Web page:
A UK Coastal Tour – Maryport

Yayyyy. On the road again. My first road trip for nearly two years. My coastal project was getting rather lost so what better way to celebrate the easing of restrictions than to get in the car and head north. I decided to drive straight to the top and then pootle down the coast dropping into every coastal settlement on the way. North of Wigan I started to get that hit of adrenaline. Lancaster came and went ad the Lakes started to form on my right. A heavy, damp sky squahed down on the rising moors, hiding their high lines and promise. But then, as I leave the motorway, patches of blue appear. Yes, real sailor’s trousers. The ruler-straight road runs across open countryside with frolicking lambs, lazy cows and untidy, working farms.

First stop is Skinburness, on the Solway Firth and the Irish Sea. I approach the village from inland. Then flip out over to appreciate its sturdy sea wall.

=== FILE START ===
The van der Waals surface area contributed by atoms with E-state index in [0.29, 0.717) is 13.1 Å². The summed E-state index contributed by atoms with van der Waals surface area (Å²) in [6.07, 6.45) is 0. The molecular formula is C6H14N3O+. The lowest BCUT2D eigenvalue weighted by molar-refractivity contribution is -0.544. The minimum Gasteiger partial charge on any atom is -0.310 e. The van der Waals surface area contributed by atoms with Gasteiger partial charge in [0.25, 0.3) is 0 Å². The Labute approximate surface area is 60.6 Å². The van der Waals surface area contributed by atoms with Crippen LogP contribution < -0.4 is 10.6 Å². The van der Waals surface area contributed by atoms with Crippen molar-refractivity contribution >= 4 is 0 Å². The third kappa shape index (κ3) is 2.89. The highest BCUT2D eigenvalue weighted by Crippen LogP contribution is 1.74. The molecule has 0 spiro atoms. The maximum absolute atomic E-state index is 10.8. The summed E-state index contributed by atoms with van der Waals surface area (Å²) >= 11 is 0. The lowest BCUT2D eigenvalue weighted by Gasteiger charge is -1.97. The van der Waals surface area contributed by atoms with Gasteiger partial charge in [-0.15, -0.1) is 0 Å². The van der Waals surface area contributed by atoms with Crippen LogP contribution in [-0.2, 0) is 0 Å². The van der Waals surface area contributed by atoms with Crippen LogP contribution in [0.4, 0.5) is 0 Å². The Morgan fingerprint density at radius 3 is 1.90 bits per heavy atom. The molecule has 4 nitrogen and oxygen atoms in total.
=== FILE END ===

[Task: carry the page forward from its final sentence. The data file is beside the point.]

It merges seamlessly into Silloth, a few miles down the coast. It feels like something out of the past with freshly painted frescos on tall, rendered buildings advertising hotels and coffee lounges and pubs. Sounds grand but feels old. That impression is enhanced by the fact that the bumps and dips of the main streets are cobbled. Still it has a charm.

Allonby is a cluster of pale, sea-worn terraces. Low sand dunes, anchored by grasses, divide the beach region from the humans.

The town of Maryport is an ordinary, working fishing port. Some new development has taken place around the harbour itself which has a special character of its own. New apartments rub shoulders with operating fishing boats and the fish merchants and there is evidence of past industrial activity in the form of sheds and machinery.

The largest town up here is Workington. The River Derwent meets the Irish Sea here. There are beaches but none you can really get to. The view to the Lakes is awesome.

The final stop for the day is Harrington. Another normal place with evidence of past glories in the remains of sea-weathered timbers and rusting hooks and brackets on the old pier that defends the village from the sea and overlooks the bays and headlands that spread up and down the coast.

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